The town originally survived on fishing and timber logging until the Great Ocean Road was extended in 1922, unleashing a constant flow of caravan-towing tourists seeking seaside frivolity.

More recently the development of luxury apartments draws a sophisticated crowd who break up a day of sunbathing, surfing and fishing with quality coffee and high-end dining.

Use our itinerary below to rediscover the coastal haven of Lorne and surrounds.

Apollo Bay – the eternal beach getaway

Words by Richard Cornish
Images by Michael Peters, Richard Cornish, Andrew Englisch, Lauren Doolan & Jay Dillon

The waves crash endlessly on the arc of golden sand that wraps around this beautiful, bucolic working fishing village, farm hub, and holiday town. With a green backdrop of forest and pasture-cloaked hills rising from the sea, Apollo Bay is as dramatic as it is serene.

We’ve made it easy for you to plan an Apollo Bay adventure with our suggested itinerary below.

We wish to acknowledge the traditional owners of this land and to pay our respects to their Elders, past and present.

Ethical and sustainable coffee company Emme Mac Black just launched in Molyullah

Words by Tehya Nicholas
Images by @leonschoots

Emme Mac Black Coffee, the brand new coffee label from the family behind rustic Airbnb favourite Dunmore Farm, is blending premium global flavours with a local touch.

When Melbourne couple Bec and Angus Macdougall bought their property Dunmore Farm in the rural town of Molyullah—which they rightly describe as radiating an “immediate sense of relaxation”—they were looking to open a chilled out weekender. Five years later, it’s a full-time, thriving Airbnb, as well as home and office space for their personal and professional projects. And their latest venture—a speciality coffee company named after their two-and-a-half year old daughter Emme—is already proving just as fruitful.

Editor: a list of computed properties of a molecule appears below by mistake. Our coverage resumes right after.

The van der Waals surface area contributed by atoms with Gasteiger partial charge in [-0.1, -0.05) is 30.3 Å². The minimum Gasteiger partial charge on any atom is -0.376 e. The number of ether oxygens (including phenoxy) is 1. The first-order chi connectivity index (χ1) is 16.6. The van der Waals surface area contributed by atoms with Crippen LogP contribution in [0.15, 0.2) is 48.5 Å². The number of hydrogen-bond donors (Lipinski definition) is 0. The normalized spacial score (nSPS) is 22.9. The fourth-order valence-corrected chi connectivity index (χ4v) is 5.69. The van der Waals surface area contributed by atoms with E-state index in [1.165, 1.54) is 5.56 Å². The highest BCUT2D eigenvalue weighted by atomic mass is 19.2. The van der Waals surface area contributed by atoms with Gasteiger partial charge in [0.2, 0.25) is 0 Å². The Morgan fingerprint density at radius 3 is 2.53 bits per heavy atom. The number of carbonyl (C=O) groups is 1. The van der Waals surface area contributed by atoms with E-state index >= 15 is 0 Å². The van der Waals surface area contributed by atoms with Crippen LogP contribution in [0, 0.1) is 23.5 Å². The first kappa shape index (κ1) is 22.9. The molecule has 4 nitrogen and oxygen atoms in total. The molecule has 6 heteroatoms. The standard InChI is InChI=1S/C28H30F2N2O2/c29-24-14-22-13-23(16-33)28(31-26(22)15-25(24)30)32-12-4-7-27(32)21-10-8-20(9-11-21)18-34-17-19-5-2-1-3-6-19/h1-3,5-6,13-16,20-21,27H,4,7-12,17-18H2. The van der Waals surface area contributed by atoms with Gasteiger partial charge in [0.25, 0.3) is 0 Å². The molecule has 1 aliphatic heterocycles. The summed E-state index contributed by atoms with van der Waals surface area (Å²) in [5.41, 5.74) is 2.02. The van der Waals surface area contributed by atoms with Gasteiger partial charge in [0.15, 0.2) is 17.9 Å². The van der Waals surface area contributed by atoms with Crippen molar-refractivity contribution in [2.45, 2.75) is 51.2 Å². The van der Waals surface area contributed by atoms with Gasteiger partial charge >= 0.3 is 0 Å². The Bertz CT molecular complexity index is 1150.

Coffee aficionados and dedicated morning latte drinkers themselves, Bec and Angus have nailed the formula for a premium speciality coffee: ethically and sustainably sourced beans from around the globe, local roasting and packaging in Melbourne to preserve the bean quality and freshness, and a charming lack of pretension. It’s just good produce handled with skill and integrity.

With three slow-roasted Italian style blends already on rotation, as well as three blends of industrially compostable (soon-to-be home compostable!) coffee capsules, customers have plenty of flavour and brewing options to choose from. We spoke to Bec recently who told us their certified organic single-origin roast, Misty Mac, makes for a mean brew on the stovetop or through an espresso machine.

“We’re really lucky here in Australia to have incredible quality coffee and coffee culture, and it’s really great to be a part of that [and] let Emme Mac Black grow into the vision we have for it,” Bec said.

Distributed in restaurants, boutique accommodation, speciality food stores and grocers across Australia, Emme Black Coffee is already garnering significant praise for its smooth, full-bodied flavour and commitment to sustainable practices. You can find their beans at the acclaimed Chauncy Restaurant in Heathcote, local favourite The Kingston Hotel in Richmond, and many more. And if you’re after a bag for your home set-up, you can buy their beans online here.

Guiding coffee on a journey across the globe to some of regional and metropolitan Victoria’s best businesses, all from their humble abode in a Molyullah valley, the Macdougal’s are doing small business with a bang.

WHAT: Emme Mac Black Coffee
WHERE: Operates from Molyullah
MORE INFO: Emme Mac Black Coffee

We wish to acknowledge the Taungurung people as traditional owners of this land and to pay our respects to their Elders, past and present.


Tambo Valley Honey showcases its exquisite honey with a new shop & café

Words by Richard Cornish
Images supplied